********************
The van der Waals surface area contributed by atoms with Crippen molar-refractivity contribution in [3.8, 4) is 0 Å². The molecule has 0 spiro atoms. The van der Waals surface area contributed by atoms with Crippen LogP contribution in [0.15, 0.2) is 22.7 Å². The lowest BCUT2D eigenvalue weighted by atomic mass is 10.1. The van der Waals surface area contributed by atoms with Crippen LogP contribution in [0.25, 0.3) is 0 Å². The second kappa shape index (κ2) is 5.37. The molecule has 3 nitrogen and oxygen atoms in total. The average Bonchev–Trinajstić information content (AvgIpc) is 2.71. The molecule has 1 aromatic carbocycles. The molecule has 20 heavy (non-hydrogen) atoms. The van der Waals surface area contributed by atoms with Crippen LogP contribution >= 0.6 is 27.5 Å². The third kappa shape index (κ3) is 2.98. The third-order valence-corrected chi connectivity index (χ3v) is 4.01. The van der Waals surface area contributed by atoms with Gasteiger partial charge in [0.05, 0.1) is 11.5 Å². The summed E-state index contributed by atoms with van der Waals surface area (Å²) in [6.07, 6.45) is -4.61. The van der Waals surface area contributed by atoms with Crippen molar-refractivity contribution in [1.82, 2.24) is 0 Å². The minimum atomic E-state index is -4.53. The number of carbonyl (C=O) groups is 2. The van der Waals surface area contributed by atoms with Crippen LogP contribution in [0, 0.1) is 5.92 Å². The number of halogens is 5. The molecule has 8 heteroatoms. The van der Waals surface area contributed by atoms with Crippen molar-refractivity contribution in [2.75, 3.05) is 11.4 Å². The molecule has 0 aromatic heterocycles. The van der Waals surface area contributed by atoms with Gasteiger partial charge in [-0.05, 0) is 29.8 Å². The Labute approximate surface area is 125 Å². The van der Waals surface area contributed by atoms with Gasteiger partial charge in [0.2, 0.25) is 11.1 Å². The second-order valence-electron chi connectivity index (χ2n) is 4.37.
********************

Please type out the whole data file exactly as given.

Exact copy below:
The van der Waals surface area contributed by atoms with Crippen molar-refractivity contribution in [3.8, 4) is 0 Å². The molecule has 0 spiro atoms. The van der Waals surface area contributed by atoms with Crippen LogP contribution in [0.15, 0.2) is 22.7 Å². The lowest BCUT2D eigenvalue weighted by atomic mass is 10.1. The van der Waals surface area contributed by atoms with Crippen LogP contribution in [0.25, 0.3) is 0 Å². The second kappa shape index (κ2) is 5.37. The molecule has 3 nitrogen and oxygen atoms in total. The average Bonchev–Trinajstić information content (AvgIpc) is 2.71. The molecule has 1 aromatic carbocycles. The molecule has 20 heavy (non-hydrogen) atoms. The van der Waals surface area contributed by atoms with Crippen LogP contribution >= 0.6 is 27.5 Å². The third kappa shape index (κ3) is 2.98. The third-order valence-corrected chi connectivity index (χ3v) is 4.01. The van der Waals surface area contributed by atoms with Gasteiger partial charge in [0.05, 0.1) is 11.5 Å². The summed E-state index contributed by atoms with van der Waals surface area (Å²) in [6.07, 6.45) is -4.61. The van der Waals surface area contributed by atoms with Crippen molar-refractivity contribution in [1.82, 2.24) is 0 Å². The minimum atomic E-state index is -4.53. The number of carbonyl (C=O) groups is 2. The van der Waals surface area contributed by atoms with Crippen LogP contribution in [0, 0.1) is 5.92 Å². The number of halogens is 5. The molecule has 8 heteroatoms. The van der Waals surface area contributed by atoms with Crippen molar-refractivity contribution in [2.75, 3.05) is 11.4 Å². The molecule has 0 aromatic heterocycles. The van der Waals surface area contributed by atoms with Gasteiger partial charge in [-0.05, 0) is 29.8 Å². The Labute approximate surface area is 125 Å². The van der Waals surface area contributed by atoms with Gasteiger partial charge in [0.2, 0.25) is 11.1 Å². The second-order valence-electron chi connectivity index (χ2n) is 4.37.